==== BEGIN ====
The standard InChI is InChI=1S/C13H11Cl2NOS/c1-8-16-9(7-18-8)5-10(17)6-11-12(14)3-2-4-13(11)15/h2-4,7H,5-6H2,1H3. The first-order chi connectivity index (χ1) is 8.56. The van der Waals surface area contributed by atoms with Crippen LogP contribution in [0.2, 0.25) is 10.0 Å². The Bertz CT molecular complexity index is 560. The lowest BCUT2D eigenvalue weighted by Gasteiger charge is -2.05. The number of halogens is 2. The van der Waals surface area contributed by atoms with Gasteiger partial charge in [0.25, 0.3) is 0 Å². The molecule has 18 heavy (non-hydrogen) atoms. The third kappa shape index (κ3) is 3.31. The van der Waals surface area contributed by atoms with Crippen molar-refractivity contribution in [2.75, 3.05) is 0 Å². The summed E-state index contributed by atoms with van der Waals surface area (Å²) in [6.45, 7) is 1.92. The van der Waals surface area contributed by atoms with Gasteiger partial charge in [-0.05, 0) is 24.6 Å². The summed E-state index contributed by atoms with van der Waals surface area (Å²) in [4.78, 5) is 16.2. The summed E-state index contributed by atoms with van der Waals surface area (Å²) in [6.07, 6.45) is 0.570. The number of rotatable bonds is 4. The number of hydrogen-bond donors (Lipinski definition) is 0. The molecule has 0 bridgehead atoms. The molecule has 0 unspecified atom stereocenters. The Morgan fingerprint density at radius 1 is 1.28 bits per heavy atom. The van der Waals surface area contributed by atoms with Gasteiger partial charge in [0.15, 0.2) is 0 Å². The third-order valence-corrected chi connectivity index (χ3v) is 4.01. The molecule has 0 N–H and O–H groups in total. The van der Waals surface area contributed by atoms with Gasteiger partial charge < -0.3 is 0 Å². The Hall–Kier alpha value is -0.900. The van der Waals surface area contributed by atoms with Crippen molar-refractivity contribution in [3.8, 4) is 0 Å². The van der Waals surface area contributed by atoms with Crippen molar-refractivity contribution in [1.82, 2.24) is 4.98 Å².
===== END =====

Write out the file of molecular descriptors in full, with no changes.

The standard InChI is InChI=1S/C13H11Cl2NOS/c1-8-16-9(7-18-8)5-10(17)6-11-12(14)3-2-4-13(11)15/h2-4,7H,5-6H2,1H3. The first-order chi connectivity index (χ1) is 8.56. The van der Waals surface area contributed by atoms with Crippen LogP contribution in [0.2, 0.25) is 10.0 Å². The Bertz CT molecular complexity index is 560. The lowest BCUT2D eigenvalue weighted by Gasteiger charge is -2.05. The number of halogens is 2. The van der Waals surface area contributed by atoms with Gasteiger partial charge in [0.25, 0.3) is 0 Å². The molecule has 18 heavy (non-hydrogen) atoms. The third kappa shape index (κ3) is 3.31. The van der Waals surface area contributed by atoms with Crippen molar-refractivity contribution in [2.75, 3.05) is 0 Å². The summed E-state index contributed by atoms with van der Waals surface area (Å²) in [6.45, 7) is 1.92. The van der Waals surface area contributed by atoms with Gasteiger partial charge in [-0.05, 0) is 24.6 Å². The summed E-state index contributed by atoms with van der Waals surface area (Å²) in [4.78, 5) is 16.2. The summed E-state index contributed by atoms with van der Waals surface area (Å²) in [6.07, 6.45) is 0.570. The number of rotatable bonds is 4. The number of hydrogen-bond donors (Lipinski definition) is 0. The molecule has 0 bridgehead atoms. The molecule has 0 unspecified atom stereocenters. The Morgan fingerprint density at radius 1 is 1.28 bits per heavy atom. The van der Waals surface area contributed by atoms with Gasteiger partial charge in [0.15, 0.2) is 0 Å². The third-order valence-corrected chi connectivity index (χ3v) is 4.01. The molecule has 0 N–H and O–H groups in total. The van der Waals surface area contributed by atoms with Gasteiger partial charge < -0.3 is 0 Å². The Hall–Kier alpha value is -0.900. The van der Waals surface area contributed by atoms with Crippen molar-refractivity contribution in [3.8, 4) is 0 Å². The van der Waals surface area contributed by atoms with Crippen molar-refractivity contribution in [1.82, 2.24) is 4.98 Å².